Keeping Children Safe online matters
Advice for Parents and Carers
The internet is such an integral part of children’s lives these days. It opens up so many educational and social opportunities, giving them access to, quite literally, a world of information and experiences. Whether on a computer at school, a laptop at home, a games console or mobile phone, children and young people are increasingly accessing the internet whenever they can and wherever they are.
As you would protect your child in the real world, you will want to make sure that they are safe whatever they are doing. Like learning to cross the road online. Online safety skills are skills for life. If your child understands the risks and can make sensible and informed choices online, they can get the most from the internet and stay safe whilst doing so – particularly from those people who might seek them out to harm them.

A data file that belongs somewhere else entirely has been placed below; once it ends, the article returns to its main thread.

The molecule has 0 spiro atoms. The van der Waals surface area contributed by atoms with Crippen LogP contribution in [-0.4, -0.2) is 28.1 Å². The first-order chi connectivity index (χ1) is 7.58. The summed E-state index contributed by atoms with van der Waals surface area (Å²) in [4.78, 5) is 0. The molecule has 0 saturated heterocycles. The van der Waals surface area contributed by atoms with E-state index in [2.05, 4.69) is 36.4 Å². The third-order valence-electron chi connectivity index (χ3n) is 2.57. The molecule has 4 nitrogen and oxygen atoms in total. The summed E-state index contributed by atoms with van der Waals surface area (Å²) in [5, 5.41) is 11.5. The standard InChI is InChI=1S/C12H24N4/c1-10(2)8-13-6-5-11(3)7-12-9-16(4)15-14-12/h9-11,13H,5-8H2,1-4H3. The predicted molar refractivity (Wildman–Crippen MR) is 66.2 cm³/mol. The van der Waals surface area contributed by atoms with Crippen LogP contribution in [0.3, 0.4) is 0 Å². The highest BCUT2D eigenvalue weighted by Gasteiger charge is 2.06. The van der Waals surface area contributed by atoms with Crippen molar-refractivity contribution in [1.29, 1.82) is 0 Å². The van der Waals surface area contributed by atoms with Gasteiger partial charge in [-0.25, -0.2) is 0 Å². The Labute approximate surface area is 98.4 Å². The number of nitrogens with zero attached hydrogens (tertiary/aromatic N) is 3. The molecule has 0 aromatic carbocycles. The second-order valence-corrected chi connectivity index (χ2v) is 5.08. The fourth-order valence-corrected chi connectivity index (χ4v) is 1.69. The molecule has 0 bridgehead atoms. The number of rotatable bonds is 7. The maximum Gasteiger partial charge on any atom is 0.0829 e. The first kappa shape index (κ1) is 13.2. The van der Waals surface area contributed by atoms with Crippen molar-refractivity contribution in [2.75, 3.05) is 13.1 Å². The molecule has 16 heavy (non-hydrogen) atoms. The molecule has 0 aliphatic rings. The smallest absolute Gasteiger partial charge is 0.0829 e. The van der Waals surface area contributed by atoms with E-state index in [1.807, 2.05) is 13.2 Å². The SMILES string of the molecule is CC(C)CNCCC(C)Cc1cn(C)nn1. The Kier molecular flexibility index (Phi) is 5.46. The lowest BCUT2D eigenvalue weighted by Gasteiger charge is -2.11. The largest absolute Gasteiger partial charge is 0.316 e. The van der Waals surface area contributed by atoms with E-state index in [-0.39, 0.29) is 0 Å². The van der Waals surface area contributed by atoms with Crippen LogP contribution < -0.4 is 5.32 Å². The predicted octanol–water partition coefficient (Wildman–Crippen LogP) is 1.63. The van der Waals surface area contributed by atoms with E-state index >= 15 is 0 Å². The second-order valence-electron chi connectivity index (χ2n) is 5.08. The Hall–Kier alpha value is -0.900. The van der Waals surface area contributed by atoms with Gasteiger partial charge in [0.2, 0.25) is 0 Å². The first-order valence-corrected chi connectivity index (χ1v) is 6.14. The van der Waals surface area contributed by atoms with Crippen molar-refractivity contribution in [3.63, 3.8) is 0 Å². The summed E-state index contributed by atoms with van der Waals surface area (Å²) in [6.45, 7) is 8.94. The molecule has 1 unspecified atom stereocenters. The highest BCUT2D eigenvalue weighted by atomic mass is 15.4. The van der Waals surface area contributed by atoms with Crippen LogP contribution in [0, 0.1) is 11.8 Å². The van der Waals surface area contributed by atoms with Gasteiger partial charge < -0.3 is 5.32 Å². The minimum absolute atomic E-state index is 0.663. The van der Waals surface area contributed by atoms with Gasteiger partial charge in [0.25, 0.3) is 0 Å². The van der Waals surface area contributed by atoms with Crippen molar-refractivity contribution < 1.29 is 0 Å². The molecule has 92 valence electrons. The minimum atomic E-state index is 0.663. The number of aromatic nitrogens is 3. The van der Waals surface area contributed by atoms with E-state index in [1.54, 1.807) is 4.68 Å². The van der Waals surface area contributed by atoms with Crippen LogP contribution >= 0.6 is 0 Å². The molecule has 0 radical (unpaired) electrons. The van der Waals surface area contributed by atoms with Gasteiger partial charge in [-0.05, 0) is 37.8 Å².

Potential online risks can include:
- Access and exposure to inappropriate /disturbing images and content
- Access and exposure to racist or hate material
- Sexual grooming, luring, abuse and exploitation by/with strangers
- Sharing personal information with strangers that could identify and locate a child offline
- Online bullying (cyber bullying) by peer and people they consider their ‘friends’
- Being encouraged take part in violent behaviour such as ‘happy slapping’
- Sending or receiving sexually explicit films, images or messages of themselves or others (this is known as sexting when sent by mobile phone)
- Glorifying activities such as drug taking or excessive drinking